"I was pretending to read the paper. I thought that if I didn't say anything, my mother might stop glaring at me, burning a hole in my face.
I was home from school. I'd been sent home.
And though I hadn't gotten myself caught on purpose, as soon as Principal Hidalgo said "suspended" my first thought was of my mother waking to the smell of homemade croissants. I'd be in an apron, piling the hot pastries high in a breadbasket, just beside the cranberry-sage brown butter I'd whipped up. I was suddenly happy, hopeful, thinking of the time we could spend together."
So begins Tomorrow There Will Be Apricots by Jessica Soffer, a new novel which releases today. I requested an uncorrected proof from Houghton Mifflin Harcourt via NetGalley based upon the following description:
Two women adrift in New York—an Iraqi Jewish widow and the latchkey daughter of a chef—find each other, solace, and a new kind of family through their shared love of cooking.
Lorca spends hours poring over cookbooks, seeking out ingredients for her distracted chef of a mother, who is about to send her off to boarding school. In one last effort to secure her mother’s love and prove herself indispensable, Lorca resolves to replicate her mother’s ideal meal, an obscure dish called masgouf.
Victoria, an Iraqi-Jewish immigrant, teaches cooking lessons; Lorca signs up. Grappling with grief over her husband’s passing, Victoria has been dreaming of the daughter they gave up forty years ago.
Together these two women — a widow and an almost-orphan — begin to suspect they are connected through more than a love of food. In these lessons and their separate investigations, they will be forced to reckon with the past, the future, and the truth — however complicated and unimaginable it might be.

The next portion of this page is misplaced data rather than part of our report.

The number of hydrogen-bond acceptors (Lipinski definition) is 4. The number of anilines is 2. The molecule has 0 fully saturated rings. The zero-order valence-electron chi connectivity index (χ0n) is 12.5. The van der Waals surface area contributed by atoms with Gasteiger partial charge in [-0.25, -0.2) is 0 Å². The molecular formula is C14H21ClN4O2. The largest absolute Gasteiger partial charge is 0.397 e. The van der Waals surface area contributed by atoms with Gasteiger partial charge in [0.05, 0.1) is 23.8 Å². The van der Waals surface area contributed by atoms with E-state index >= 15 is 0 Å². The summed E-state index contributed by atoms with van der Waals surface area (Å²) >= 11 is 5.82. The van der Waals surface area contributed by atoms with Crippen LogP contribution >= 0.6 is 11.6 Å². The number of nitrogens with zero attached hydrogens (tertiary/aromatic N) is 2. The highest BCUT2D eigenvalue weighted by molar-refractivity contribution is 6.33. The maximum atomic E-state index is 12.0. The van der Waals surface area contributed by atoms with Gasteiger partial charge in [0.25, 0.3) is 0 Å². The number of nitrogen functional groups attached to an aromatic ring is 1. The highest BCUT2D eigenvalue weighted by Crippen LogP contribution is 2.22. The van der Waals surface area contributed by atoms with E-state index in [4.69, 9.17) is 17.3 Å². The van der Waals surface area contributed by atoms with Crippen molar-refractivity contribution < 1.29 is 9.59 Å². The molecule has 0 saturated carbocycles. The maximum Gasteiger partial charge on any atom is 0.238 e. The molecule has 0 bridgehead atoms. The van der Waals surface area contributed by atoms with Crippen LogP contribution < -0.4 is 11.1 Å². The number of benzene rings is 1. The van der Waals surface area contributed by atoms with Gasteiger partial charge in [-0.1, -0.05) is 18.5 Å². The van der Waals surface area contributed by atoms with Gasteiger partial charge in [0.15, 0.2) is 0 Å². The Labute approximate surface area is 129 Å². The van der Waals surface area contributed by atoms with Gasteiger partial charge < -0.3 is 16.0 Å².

Tomorrow There Will Be Apricots is a novel of loss, remembrance, and revival. It is the heartrending, heartwarming story of two cast-off characters who find in each other a way of accepting the people we are meant to love-- even ourselves.
So, what did I think?
This sure sounded like a novel I'd love. However, early on, I discovered that Lorca is a "cutter". I have a strong aversion to reading books with this type of character, and would not have requested this one had I known beforehand.
Since it was a review book, I persevered through the first third of the novel. The story was enjoyable (especially the food and cooking angle) and I had no problem with the writing, but the self-mutilation was too much for me - I could not continue. I have an idea how these characters might eventually resolve their issues, and look forward to chatting with someone who has finished the book.
Although I was clearly not the right reader for Tomorrow There Will Be Apricots, if you enjoy novels told from alternating perspectives or stories with a strong emphasis on food and have no problem reading about "cutters", you just might be. The early reviews look promising.